If kids see something that looks like candy, better believe they’ll touch it. And this instinct has created a threat for children’s eyes, based on new research published Thursday in JAMA Ophthalmology. The report cites a nationwide spike in eye-related chemical burns due to laundry detergent pods. The ever-popular pods now account for a quarter of chemical-related eye injuries in kids aged 3 to 4.
“I was shocked by the results,” said R. Sterling Haring, an ophthalmologist at Johns Hopkins University in Baltimore, who led what is the first study of detergent pod-related eye injury. “You know, going from a handful in 2012 to making up 26 percent of all of the ocular chemical burns among this age group in 2015, that is ridiculous.”
His investigation into detergent pods started in October, after Haring and his colleagues published a separate study about the overall prevalence and causes of chemical eye burns in the U.S. One might expect most of these injuries to occur among adults working industrial factories, where chemicals might splash into an unguarded eye. But to their surprise, they had found 50 percent more chemical eye burns in young children versus adults. Then, the news cycle took over and offered some extra clarity.
“The feedback we were getting from the medical community was where the rubber hit the road,” Haring said. “Community ophthalmologists, optometrists, pediatricians and ER docs were going on the news and saying these are common occurrences — and almost invariably they mentioned laundry detergent pods.”
For the new study, the researchers dug into the issue by turning to the National Electronic Injury Surveillance System (NEISS), which gathers emergency room reports from approximately 100 hospitals peppered around the country. For the last 30 years, the system has served as barometer for U.S. injury prevalence. Concentrated detergent tablets and pods have existed since the 1960s, but Haring and his team focused on recent years, given the pods’ popularity jumped after Procter & Gamble released new liquid versions in 2012.
Approximately 1,500 preschoolers (aged 3-4) visited emergency rooms in 2010 and 2011 due to chemical eye burns, with no cases due to laundry detergent pods. The year 2012 notched 12 cases, and the following year: 262. And in 2015, the last year with available NEISS data, 480 tykes went to the emergency room with laundry detergent pod-related ocular burns.
“The study shows what the medical literature is showing,” said Sharon Lehman, chief pediatric ophthalmologist at the Nemours Children’s Clinic in Wilmington, Delaware, who wasn’t involved in the study. “There is more frequent injury with the pods, whether it be ingestion, skin injury or now eye injury…There has been criticism of the packaging because it looks like candy.”
More than 17,000 children were poisoned by laundry detergent pods from 2012 to 2013. But these eye burns present a special danger due to the chemistry of liquid detergent.
“Chemical burns are divided into two categories. Acidic burns and alkaline burns,” said Alex Levin, chief of Pediatric ophthalmology and ocular genetics at Wills Eye Hospital in Philadelphia, who wasn’t involved in the study. “Alkaline burns happen with substances like a detergent and insidiously, they cause tissue to die in a very severe way.”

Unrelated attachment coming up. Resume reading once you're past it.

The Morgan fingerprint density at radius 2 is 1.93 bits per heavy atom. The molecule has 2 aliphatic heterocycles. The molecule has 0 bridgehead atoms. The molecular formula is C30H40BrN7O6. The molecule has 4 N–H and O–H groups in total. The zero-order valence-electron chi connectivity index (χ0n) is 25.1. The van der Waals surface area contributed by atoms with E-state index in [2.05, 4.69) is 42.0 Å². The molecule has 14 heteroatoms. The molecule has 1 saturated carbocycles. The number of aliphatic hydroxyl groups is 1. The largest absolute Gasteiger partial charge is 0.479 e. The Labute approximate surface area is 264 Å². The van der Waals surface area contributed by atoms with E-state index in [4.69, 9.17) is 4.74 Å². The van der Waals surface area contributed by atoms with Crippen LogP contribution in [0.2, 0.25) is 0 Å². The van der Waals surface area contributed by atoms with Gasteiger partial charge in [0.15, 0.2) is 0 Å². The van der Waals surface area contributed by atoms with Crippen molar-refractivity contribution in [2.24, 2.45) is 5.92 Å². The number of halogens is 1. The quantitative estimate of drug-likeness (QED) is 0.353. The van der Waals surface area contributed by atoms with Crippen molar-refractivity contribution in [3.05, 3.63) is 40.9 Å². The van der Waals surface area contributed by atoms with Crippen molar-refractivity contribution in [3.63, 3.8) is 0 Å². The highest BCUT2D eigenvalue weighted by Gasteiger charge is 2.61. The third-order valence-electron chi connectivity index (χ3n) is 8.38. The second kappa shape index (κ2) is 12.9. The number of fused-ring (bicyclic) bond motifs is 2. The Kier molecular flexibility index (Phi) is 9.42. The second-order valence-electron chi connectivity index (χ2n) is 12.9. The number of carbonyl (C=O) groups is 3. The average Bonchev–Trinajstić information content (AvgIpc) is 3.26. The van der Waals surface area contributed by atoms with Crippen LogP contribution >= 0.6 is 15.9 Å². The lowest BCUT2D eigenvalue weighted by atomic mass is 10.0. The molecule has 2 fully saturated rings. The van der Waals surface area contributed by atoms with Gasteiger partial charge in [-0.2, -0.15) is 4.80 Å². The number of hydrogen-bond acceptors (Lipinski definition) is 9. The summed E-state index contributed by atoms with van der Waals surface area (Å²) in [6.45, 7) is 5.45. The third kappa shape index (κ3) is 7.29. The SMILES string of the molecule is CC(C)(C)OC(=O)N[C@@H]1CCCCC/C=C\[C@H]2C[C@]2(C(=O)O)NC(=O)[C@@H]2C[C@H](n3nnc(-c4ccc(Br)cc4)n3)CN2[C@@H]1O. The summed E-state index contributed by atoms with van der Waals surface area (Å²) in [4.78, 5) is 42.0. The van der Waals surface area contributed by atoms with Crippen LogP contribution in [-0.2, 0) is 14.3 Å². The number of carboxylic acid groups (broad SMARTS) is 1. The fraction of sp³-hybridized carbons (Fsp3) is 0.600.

Upon splashing into exposed tissue, like one’s eyeballs, alkaline chemicals cause necrosis, wherein the tissue essentially liquefies. Alkaline chemicals tend to burn faster and more severely than acidic chemicals. The burns can cause significant pain if the chemicals hit the cornea — the nerve-packed clear dome that covers the colored part of your eye. Levin said alkalines “kill tissue in a way even acids don’t do” because exposure and necrosis can cut off blood circulation, making the damage hard to spot in the eye.
“One problem is because the blood vessels are dying, the eye doesn’t look as an inflamed as you might think,” Levin said. “It can fool a person or parent into thinking a burn isn’t as bad as it is.”
The NEISS data occurred most often when a child squirted the detergent into their eyes or burst a packet onto their hands and touched their face. One limitation of the study is the NEISS numbers come only from emergency rooms, meaning visits to community physicians and urgent care facilities aren’t counted. Also, the surveillance system doesn’t provide information on the long-term outcomes of patients, but Haring wants to conduct such a study in the future.
All three doctors interviewed for this story had the same advice in case this accident happens to your child:
“The first thing you do is drop what you’re doing and run cool water on that child’s eye for 20 minutes before you do anything else,” Haring said. “Before you go to the ER, before you call 911, run cool water on the eye for 20 minutes straight. That’s exactly what they’re going to do in the ER and you might as well get started right then.”
A longer wait could mean a larger injury. Doctors can treat the burns with medical ointment or drops, Lehman said, with wounds healing within days to weeks. But the most severe injuries require surgery to replace damaged corneas or repair eye tissue.
Prevention is also key in their opinions. Levin said manufacturers might want to try to make laundry detergent pods less attractive to children by removing bright colors, while Haring called on parents to put these things out of reach.
“You know, I have a couple of little boys myself, and it amazes me sometimes what they’re able to get to,” Haring said. “Number one rule is, get these [pods] out of reach, out of sight. Keep them put away.”
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